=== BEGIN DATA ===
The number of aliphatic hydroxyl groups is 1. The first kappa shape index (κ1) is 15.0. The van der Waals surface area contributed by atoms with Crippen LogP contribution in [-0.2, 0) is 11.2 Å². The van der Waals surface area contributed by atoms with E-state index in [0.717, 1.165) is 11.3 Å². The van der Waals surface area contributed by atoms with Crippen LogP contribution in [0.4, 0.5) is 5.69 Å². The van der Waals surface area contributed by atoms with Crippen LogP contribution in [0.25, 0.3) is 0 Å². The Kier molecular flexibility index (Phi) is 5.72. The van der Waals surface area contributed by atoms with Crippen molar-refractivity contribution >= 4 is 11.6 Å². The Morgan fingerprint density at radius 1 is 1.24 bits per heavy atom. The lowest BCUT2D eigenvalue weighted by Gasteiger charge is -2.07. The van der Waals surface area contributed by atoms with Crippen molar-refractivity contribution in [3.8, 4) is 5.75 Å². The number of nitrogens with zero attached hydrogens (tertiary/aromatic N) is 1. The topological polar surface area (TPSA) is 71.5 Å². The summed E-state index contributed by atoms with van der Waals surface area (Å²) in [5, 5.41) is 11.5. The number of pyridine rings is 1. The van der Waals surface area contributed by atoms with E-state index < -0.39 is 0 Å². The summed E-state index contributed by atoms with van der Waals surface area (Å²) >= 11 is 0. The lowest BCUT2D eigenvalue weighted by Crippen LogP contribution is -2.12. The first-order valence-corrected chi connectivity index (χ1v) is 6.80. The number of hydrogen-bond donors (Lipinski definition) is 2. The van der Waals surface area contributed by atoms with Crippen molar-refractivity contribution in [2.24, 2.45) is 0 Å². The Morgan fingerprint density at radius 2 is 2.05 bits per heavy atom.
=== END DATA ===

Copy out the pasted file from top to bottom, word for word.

The number of aliphatic hydroxyl groups is 1. The first kappa shape index (κ1) is 15.0. The van der Waals surface area contributed by atoms with Crippen LogP contribution in [-0.2, 0) is 11.2 Å². The van der Waals surface area contributed by atoms with E-state index in [0.717, 1.165) is 11.3 Å². The van der Waals surface area contributed by atoms with Crippen LogP contribution in [0.4, 0.5) is 5.69 Å². The van der Waals surface area contributed by atoms with Crippen LogP contribution in [0.25, 0.3) is 0 Å². The Kier molecular flexibility index (Phi) is 5.72. The van der Waals surface area contributed by atoms with Crippen molar-refractivity contribution >= 4 is 11.6 Å². The Morgan fingerprint density at radius 1 is 1.24 bits per heavy atom. The lowest BCUT2D eigenvalue weighted by Gasteiger charge is -2.07. The van der Waals surface area contributed by atoms with Crippen molar-refractivity contribution in [3.8, 4) is 5.75 Å². The number of nitrogens with zero attached hydrogens (tertiary/aromatic N) is 1. The topological polar surface area (TPSA) is 71.5 Å². The summed E-state index contributed by atoms with van der Waals surface area (Å²) in [5, 5.41) is 11.5. The number of pyridine rings is 1. The van der Waals surface area contributed by atoms with E-state index < -0.39 is 0 Å². The summed E-state index contributed by atoms with van der Waals surface area (Å²) >= 11 is 0. The lowest BCUT2D eigenvalue weighted by Crippen LogP contribution is -2.12. The first-order valence-corrected chi connectivity index (χ1v) is 6.80. The number of hydrogen-bond donors (Lipinski definition) is 2. The van der Waals surface area contributed by atoms with Crippen molar-refractivity contribution in [2.24, 2.45) is 0 Å². The Morgan fingerprint density at radius 2 is 2.05 bits per heavy atom.